A common misconception is that people in orbit are outside Earth's gravity because they are "floating". They are floating because they are in "free fall": they are accelerating toward Earth, along with their spacecraft, but are simultaneously moving sideways fast enough that the "fall" away from a straight-line path merely keeps them in orbit at a constant distance above Earth's surface. Earth's gravity reaches out far past the Van Allen belt and keeps the Moon in orbit at an average distance of 384,403 kilometres (238,857 mi).
Space is not a perfect vacuum: its different regions are defined by the various atmospheres and "winds" that dominate within them, and extend to the point at which those winds give way to those beyond. Geospace extends from Earth's atmosphere to the outer reaches of Earth's magnetic field, whereupon it gives way to the solar wind of interplanetary space. Interplanetary space extends to the heliopause, whereupon the solar wind gives way to the winds of the interstellar medium. Interstellar space then continues to the edges of the galaxy, where it fades into the intergalactic void.
Geospace is the region of outer space near the Earth. Geospace includes the upper region of the atmosphere, as well as the ionosphere and magnetosphere. The Van Allen radiation belts also lie within the geospace. The region between Earth's atmosphere and the Moon is sometimes referred to as cis-lunar space.
Although it meets the definition of outer space, the atmospheric density within the first few hundred kilometers above the Kármán line is still sufficient to produce significant drag on satellites. Most artificial satellites operate in this region called low earth orbit and must fire their engines every few days to maintain orbit. The drag here is low enough that it could theoretically be overcome by radiation pressure on solar sails, a proposed propulsion system for interplanetary travel.
Geospace is populated by electrically charged particles at very low densities, the motions of which are controlled by the Earth's magnetic field. These plasmas form a medium from which storm-like disturbances powered by the solar wind can drive electrical currents into the Earth’s upper atmosphere.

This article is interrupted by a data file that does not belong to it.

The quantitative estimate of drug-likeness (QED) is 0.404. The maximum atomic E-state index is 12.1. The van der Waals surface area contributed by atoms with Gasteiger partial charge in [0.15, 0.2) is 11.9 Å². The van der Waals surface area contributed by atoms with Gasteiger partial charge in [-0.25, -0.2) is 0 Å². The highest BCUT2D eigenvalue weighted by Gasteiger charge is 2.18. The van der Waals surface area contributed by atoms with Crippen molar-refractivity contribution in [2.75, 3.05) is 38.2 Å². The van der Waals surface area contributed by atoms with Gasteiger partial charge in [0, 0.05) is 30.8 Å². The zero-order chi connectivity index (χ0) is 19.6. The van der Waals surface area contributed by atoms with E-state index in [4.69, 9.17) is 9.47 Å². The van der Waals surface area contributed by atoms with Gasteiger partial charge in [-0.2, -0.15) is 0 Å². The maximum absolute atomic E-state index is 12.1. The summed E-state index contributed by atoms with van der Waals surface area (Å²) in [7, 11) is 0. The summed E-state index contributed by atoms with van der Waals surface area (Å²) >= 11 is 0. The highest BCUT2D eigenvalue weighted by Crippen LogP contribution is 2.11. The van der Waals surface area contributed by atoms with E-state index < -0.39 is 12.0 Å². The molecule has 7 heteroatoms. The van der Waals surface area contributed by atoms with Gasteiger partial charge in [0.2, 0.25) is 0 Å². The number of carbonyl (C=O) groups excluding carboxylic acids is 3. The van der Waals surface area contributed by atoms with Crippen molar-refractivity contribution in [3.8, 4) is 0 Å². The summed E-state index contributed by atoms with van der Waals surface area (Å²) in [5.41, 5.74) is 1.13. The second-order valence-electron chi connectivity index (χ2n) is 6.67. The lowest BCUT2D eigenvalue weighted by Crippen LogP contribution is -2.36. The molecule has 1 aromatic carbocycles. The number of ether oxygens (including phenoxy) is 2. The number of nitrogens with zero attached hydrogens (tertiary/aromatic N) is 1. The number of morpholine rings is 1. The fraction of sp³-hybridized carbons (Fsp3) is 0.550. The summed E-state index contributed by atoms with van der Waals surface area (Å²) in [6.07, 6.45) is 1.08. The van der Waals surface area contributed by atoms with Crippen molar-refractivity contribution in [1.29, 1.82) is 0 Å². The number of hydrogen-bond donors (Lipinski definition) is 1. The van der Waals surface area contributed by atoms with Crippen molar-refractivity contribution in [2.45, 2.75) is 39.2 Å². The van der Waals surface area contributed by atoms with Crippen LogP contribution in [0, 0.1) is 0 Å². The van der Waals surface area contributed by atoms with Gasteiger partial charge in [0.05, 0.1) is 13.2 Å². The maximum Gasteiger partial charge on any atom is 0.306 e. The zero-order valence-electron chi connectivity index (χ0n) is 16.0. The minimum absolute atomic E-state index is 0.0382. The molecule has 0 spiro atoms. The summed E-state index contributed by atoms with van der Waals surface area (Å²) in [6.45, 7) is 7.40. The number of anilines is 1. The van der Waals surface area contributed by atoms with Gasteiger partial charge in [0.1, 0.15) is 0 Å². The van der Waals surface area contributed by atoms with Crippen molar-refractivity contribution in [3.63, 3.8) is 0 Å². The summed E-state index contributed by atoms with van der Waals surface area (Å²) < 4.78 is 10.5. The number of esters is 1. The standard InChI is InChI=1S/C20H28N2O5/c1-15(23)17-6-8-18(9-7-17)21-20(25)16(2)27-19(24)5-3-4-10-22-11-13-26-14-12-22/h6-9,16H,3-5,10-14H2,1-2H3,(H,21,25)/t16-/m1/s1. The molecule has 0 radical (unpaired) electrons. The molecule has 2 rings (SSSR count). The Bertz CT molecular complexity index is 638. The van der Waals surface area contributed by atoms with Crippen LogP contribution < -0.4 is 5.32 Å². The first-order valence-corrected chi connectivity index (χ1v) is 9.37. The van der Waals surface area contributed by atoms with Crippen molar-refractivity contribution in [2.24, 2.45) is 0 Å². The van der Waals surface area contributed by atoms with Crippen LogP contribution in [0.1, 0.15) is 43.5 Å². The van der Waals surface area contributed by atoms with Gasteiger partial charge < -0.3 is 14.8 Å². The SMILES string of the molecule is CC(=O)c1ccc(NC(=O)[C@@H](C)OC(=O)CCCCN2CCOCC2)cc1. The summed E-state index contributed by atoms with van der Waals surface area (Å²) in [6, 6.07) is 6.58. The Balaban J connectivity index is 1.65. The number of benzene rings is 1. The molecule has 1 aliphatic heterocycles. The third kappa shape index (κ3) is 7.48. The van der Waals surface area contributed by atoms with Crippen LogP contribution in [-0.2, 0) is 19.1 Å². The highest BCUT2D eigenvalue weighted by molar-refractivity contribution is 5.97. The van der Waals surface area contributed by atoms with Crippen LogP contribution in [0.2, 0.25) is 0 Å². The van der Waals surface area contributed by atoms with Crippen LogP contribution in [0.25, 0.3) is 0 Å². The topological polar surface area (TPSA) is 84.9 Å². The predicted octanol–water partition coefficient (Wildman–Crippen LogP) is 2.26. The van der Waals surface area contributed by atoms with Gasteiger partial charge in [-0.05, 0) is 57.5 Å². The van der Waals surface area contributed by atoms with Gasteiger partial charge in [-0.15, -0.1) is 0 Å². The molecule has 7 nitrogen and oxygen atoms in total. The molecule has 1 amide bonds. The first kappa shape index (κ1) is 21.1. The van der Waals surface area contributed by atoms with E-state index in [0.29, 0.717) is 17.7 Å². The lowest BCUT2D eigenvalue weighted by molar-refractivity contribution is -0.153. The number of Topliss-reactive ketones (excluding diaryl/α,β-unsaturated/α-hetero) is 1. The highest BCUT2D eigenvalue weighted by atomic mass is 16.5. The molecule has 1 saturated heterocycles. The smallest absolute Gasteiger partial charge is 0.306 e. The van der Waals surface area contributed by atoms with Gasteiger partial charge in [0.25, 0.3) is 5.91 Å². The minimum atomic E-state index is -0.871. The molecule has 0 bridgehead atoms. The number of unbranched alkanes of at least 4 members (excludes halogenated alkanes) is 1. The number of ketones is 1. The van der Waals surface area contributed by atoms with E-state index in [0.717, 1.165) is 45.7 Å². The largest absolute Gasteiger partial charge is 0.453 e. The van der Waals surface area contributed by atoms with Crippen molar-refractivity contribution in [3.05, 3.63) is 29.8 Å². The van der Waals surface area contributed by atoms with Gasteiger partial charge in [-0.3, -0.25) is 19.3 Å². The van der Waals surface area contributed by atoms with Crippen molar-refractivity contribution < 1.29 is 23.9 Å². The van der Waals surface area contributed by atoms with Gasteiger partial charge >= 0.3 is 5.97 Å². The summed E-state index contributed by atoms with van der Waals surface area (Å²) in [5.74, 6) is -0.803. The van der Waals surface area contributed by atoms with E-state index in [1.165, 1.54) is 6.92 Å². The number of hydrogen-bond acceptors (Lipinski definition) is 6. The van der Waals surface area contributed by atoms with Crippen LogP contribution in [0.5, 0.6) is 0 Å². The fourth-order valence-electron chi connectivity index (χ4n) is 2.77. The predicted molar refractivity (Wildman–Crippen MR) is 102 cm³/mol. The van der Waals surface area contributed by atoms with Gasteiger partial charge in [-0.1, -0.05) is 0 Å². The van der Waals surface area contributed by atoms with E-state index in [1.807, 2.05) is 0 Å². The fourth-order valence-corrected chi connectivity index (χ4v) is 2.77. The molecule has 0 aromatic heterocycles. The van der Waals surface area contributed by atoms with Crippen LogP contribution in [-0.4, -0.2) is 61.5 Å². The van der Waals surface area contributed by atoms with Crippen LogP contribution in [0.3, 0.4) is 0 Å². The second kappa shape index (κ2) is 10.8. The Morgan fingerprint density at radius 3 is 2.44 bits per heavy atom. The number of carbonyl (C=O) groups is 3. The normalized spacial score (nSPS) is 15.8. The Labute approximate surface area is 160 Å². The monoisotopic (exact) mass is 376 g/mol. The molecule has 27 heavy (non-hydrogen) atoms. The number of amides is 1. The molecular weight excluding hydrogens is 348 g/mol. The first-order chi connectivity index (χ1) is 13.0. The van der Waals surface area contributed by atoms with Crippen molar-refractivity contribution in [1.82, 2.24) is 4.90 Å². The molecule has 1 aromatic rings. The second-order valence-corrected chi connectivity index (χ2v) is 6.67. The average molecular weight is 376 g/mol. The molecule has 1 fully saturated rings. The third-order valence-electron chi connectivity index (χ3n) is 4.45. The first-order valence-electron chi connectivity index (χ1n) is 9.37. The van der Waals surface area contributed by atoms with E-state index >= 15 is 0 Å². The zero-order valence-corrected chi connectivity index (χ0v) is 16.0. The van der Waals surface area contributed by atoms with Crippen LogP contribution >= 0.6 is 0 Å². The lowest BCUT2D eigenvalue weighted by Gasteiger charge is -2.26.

During geomagnetic storms two regions of geospace, the radiation belts and the ionosphere, can become strongly disturbed. These storms increase fluxes of energetic electrons that can permanently damage satellite electronics, disrupting telecommunications and GPS technologies, and can also be a hazard to astronauts, even in low-Earth orbit. They also create aurorae seen near the magnetic poles.
The absence of air makes geospace (and the surface of the Moon) ideal locations for astronomy at all wavelengths of the electromagnetic spectrum, as evidenced by the spectacular pictures sent back by the Hubble Space Telescope, allowing light from about 13.7 billion years ago — almost to the time of the Big Bang — to be observed.
The outer boundary of geospace is the interface between the magnetosphere and the solar wind. The inner boundary is the ionosphere. Alternately, geospace is the region of space between the Earth’s upper atmosphere and the outermost reaches of the Earth’s magnetic field.
Interplanetary space, the space around the Sun and planets of the Solar System, is the region dominated by the interplanetary medium, which extends out to the heliopause where the influence of the galactic environment starts to dominate over the magnetic field and particle flux from the Sun. Interplanetary space is defined by the solar wind, a continuous stream of charged particles emanating from the Sun that creates a very tenuous atmosphere (the heliosphere) for billions of miles into space. This wind has a particle density of 5–10 protons/cm3 and is moving at a velocity of 350–400 km/s. The distance and strength of the heliopause varies depending on the activity level of the solar wind. The discovery since 1995 of extrasolar planets means that other stars must possess their own interplanetary media.